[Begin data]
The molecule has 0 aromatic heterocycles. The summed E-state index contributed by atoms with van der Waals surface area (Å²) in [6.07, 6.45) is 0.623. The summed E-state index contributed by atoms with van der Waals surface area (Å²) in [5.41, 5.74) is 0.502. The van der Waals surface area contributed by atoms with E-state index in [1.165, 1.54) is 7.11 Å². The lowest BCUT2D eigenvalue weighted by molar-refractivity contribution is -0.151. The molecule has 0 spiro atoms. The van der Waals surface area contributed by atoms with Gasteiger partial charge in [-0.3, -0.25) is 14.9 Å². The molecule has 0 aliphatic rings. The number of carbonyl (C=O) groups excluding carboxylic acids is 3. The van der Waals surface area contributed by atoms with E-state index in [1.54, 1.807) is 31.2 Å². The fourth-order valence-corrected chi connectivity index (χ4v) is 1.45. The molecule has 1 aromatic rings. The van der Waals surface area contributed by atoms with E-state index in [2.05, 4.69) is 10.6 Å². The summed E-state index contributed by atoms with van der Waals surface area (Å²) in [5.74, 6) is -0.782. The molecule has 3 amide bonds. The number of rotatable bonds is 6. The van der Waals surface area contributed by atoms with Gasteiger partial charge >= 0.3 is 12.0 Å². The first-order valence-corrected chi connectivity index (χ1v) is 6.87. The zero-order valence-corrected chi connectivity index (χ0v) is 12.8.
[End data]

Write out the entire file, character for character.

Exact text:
The molecule has 0 aromatic heterocycles. The summed E-state index contributed by atoms with van der Waals surface area (Å²) in [6.07, 6.45) is 0.623. The summed E-state index contributed by atoms with van der Waals surface area (Å²) in [5.41, 5.74) is 0.502. The van der Waals surface area contributed by atoms with E-state index in [1.165, 1.54) is 7.11 Å². The lowest BCUT2D eigenvalue weighted by molar-refractivity contribution is -0.151. The molecule has 0 spiro atoms. The van der Waals surface area contributed by atoms with Gasteiger partial charge in [-0.3, -0.25) is 14.9 Å². The molecule has 0 aliphatic rings. The number of carbonyl (C=O) groups excluding carboxylic acids is 3. The van der Waals surface area contributed by atoms with E-state index in [1.54, 1.807) is 31.2 Å². The fourth-order valence-corrected chi connectivity index (χ4v) is 1.45. The molecule has 1 aromatic rings. The van der Waals surface area contributed by atoms with E-state index in [2.05, 4.69) is 10.6 Å². The summed E-state index contributed by atoms with van der Waals surface area (Å²) in [5.74, 6) is -0.782. The molecule has 3 amide bonds. The number of rotatable bonds is 6. The van der Waals surface area contributed by atoms with Gasteiger partial charge >= 0.3 is 12.0 Å². The first-order valence-corrected chi connectivity index (χ1v) is 6.87. The zero-order valence-corrected chi connectivity index (χ0v) is 12.8.